Prerequisite: Animal User Training Course or equivalent

Training session objectives:

  1. Orientation to facility
  2. Learn how to safely pick up, handle and restrain chickens
  3. Understand different methods of identification
  4. Learn how to recognize common signs of pain, distress, injury or illness
  5. Learn how to weigh a chicken
  6. Learn how to obtain a blood sample (if required)
  7. Learn how to safely handle needles and syringes
  8. Learn how to perform an IM injection (if required)
  9. Learn how to properly transport chickens short distances
  10. Understand acceptable methods of euthanasia

Wet lab size: one to three people

Additional procedures will be taught as required.

Bovine wet lab

Instructor: Clinical veterinarian, agricultural attendant and/or animal health technician

Session dates: As needed upon request

Session length: 3 hours

Who should attend: Students and researchers who need to work with bovine for their research project.

Prerequisite: Animal User Training Course or equivalent

Training session objectives:

  1. Orientation to facility.
  2. Learn how to safely handle, move and restrain cattle.
  3. Learn how to use the squeeze chute and understand other restraint methods.
  4. Be familiar with different methods of identification in cattle.
  5. Learn how to recognize common signs of pain, distress, injury or illness.
  6. Learn how to obtain a blood sample (if required).
  7. Learn how to safely handle needles and syringes.
  8. Learn how to perform an IM injection (if required).
  9. Learn how to obtain a fecal sample.

Location: Glenlea Dairy Barn

Wet lab size: one to four people

Additional procedures may be taught as required.

Swine wet lab

Instructor: Animal Health Technician and Agricultural Attendant

Session dates: As needed upon request

Session length: 3 hours

Who should attend: Students and researchers who need to work with swine for their research project

Prerequisite: Animal User Training Course or equivalent

Training session objectives:

  1. Orientation to facility
  2. Learn how to safely handle, move and restrain swine
  3. Understand different methods of identification
  4. Learn how to recognize common signs of pain, distress, injury or illness
  5. Learn how to weigh a pig
  6. Learn how to obtain a blood sample (if required)
  7. Learn how to safely handle needles and syringes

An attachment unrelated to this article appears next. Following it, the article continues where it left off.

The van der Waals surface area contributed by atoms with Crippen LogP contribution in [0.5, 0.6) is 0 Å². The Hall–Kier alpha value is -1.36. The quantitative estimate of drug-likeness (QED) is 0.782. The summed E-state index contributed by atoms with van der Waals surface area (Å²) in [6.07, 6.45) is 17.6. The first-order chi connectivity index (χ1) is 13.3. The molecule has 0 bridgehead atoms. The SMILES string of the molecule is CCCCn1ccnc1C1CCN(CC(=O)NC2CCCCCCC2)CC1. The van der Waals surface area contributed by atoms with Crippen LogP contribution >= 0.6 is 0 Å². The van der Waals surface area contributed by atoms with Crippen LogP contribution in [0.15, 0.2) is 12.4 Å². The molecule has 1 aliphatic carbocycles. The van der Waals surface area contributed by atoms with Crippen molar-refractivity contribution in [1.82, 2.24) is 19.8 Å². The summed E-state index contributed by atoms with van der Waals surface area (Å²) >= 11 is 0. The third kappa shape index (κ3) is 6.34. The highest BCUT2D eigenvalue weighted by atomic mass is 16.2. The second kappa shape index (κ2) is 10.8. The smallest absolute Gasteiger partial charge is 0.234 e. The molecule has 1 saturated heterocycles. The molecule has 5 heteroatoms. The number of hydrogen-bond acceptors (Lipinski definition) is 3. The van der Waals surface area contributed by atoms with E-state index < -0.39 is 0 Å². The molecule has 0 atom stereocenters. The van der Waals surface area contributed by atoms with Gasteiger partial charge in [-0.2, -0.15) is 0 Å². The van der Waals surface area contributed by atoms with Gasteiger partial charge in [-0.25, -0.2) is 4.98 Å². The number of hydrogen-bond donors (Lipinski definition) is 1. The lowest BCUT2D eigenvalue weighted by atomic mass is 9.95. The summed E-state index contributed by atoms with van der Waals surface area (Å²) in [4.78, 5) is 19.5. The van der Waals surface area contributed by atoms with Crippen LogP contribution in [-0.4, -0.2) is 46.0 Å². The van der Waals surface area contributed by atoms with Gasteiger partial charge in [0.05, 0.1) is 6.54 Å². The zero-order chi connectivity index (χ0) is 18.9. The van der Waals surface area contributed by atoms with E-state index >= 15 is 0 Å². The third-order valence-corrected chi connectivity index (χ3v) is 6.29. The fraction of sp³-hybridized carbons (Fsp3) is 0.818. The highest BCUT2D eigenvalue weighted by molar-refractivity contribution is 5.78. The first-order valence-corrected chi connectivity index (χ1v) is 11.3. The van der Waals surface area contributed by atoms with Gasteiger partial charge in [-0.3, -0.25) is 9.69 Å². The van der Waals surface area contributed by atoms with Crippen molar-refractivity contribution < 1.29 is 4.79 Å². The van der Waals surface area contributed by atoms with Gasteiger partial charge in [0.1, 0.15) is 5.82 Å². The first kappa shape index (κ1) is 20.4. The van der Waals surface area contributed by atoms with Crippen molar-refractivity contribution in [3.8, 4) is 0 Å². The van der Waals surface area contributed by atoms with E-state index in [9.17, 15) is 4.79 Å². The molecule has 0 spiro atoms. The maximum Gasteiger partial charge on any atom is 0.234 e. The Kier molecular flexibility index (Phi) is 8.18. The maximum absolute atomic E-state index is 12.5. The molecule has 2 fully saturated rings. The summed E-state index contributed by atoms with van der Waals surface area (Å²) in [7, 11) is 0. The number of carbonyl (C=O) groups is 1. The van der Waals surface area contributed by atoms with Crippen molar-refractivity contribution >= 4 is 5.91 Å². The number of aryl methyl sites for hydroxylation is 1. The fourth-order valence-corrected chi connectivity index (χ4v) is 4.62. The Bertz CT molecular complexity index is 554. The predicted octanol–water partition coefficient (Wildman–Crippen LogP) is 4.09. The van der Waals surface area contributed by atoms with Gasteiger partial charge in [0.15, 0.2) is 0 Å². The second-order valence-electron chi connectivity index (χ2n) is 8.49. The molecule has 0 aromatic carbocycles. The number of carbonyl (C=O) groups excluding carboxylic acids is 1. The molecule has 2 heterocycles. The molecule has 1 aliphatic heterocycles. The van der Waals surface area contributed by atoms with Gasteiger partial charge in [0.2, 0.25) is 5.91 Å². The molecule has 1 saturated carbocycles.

8. Learn how to perform an IM injection (if required)
  9. Understand issues to consider when transporting pigs

Location: T.K. Cheung Centre, Fort Garry Campus

Wet lab size: one to four people

Additional procedures will be taught as required.

Fish in research

Instructor: Clinical Veterinarian or Animal Health Technician

Session dates: As needed upon request

Session length: 3 hours

Who should attend: Students and researchers who need to work with fish for their research project

Prerequisite: Animal User Training Course: Fish or equivalent, Facility Orientation

Training session objectives:

  1. To introduce fish users to the aquatic holding facility.
  2. To provide users with information regarding proper fish acquisition and housing.
  3. To be able to recognize a sick fish.
  4. To understand the basic concepts for anesthetizing fish.
  5. To understand proper methods for tagging (if required).
  6. To understand correct methods for injections in fish (if required).
  7. To understand correct methods for blood collection in fish (if required).
  8. To understand proper methods of euthanasia.

Location: Z100 Duff Roblin Building

Wet lab size: one to four people

Anesthesia and Analgesia Wet Lab: Rodents

Instructor: Animal Health Technician

Session dates: Once a month, see online training schedule.

Session length: 4 hours

Who should attend: Students and researchers who will be responsible for anesthetizing and monitoring rodents for invasive procedures.

Prerequisite: Animal User Training Course or equivalent, Facility Orientation and the Introduction Wet Lab for the species being used.

Training session objectives:

  1. Become familiar with some of the common anesthetic agents and the primary concerns associated with anesthesia.
  2. Become familiar with rodent anesthetic machines, their parts, proper connections and settings.
  3. Learn how to operate a rodent anesthetic machine and deliver an inhalant anesthetic to an animal.
  4. Learn how to do a drug dose calculation and administer an injectable anesthetic.
  5. Recognize the four planes of anesthesia.
  6. Understand and be able to apply proper anesthetic monitoring.
  7. Understand the advantages and disadvantages associated with the more commonly used anesthetics.
  8. Understand the importance of pain management and how to recognize signs of pain and distress.
  9. Understand proper anesthetic recovery procedures.
  10. Be able to perform SQ injection to deliver an analgesic.

Web lab size: 1 to 2 people

Gas Anesthesia Wet Lab: Rodents

Instructor: Animal Health Technician

Session dates: Once a month, see online training schedule.

Session length: 3 hours

Who should attend: Students and researchers who will be responsible for anesthetizing rodents for short non-invasive procedures.

Prerequisite: Animal User Training Course or equivalent, Facility Orientation and the Introduction Wet Lab for the species being used.

Training session objectives:

  1. Become familiar with rodent anesthetic machines, their parts, proper connections and settings.
  2. Learn how to operate a rodent anesthetic machine and deliver an inhalant anesthetic to an animal.
  3. Recognize the four stages or planes of anesthesia.
  4. Understand how to properly assess depth of anesthesia and apply basic anesthetic monitoring methods for short non-invasive procedures.